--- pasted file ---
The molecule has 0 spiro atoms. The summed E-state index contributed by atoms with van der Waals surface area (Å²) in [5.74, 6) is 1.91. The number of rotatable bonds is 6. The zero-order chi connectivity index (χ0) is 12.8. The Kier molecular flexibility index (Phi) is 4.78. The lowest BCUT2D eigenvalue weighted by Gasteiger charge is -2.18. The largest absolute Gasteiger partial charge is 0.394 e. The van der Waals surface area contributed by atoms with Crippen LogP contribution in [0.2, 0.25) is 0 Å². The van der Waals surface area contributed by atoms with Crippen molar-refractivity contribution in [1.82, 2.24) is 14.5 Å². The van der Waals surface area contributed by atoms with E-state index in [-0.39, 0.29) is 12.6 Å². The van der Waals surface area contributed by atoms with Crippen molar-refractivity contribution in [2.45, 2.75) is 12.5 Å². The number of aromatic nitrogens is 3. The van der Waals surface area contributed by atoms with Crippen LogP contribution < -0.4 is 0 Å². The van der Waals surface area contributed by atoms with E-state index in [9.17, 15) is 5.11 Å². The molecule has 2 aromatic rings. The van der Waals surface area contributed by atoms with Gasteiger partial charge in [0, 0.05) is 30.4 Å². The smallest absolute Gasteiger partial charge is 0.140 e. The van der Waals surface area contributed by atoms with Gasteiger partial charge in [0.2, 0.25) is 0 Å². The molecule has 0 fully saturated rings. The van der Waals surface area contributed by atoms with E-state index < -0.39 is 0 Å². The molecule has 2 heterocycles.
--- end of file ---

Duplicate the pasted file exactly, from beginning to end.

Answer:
The molecule has 0 spiro atoms. The summed E-state index contributed by atoms with van der Waals surface area (Å²) in [5.74, 6) is 1.91. The number of rotatable bonds is 6. The zero-order chi connectivity index (χ0) is 12.8. The Kier molecular flexibility index (Phi) is 4.78. The lowest BCUT2D eigenvalue weighted by Gasteiger charge is -2.18. The largest absolute Gasteiger partial charge is 0.394 e. The van der Waals surface area contributed by atoms with Crippen LogP contribution in [0.2, 0.25) is 0 Å². The van der Waals surface area contributed by atoms with Crippen molar-refractivity contribution in [1.82, 2.24) is 14.5 Å². The van der Waals surface area contributed by atoms with E-state index in [-0.39, 0.29) is 12.6 Å². The van der Waals surface area contributed by atoms with Crippen molar-refractivity contribution in [2.45, 2.75) is 12.5 Å². The number of aromatic nitrogens is 3. The van der Waals surface area contributed by atoms with Crippen LogP contribution < -0.4 is 0 Å². The van der Waals surface area contributed by atoms with E-state index in [9.17, 15) is 5.11 Å². The molecule has 2 aromatic rings. The van der Waals surface area contributed by atoms with Gasteiger partial charge in [0, 0.05) is 30.4 Å². The smallest absolute Gasteiger partial charge is 0.140 e. The van der Waals surface area contributed by atoms with Gasteiger partial charge in [0.2, 0.25) is 0 Å². The molecule has 0 fully saturated rings. The van der Waals surface area contributed by atoms with E-state index < -0.39 is 0 Å². The molecule has 2 heterocycles.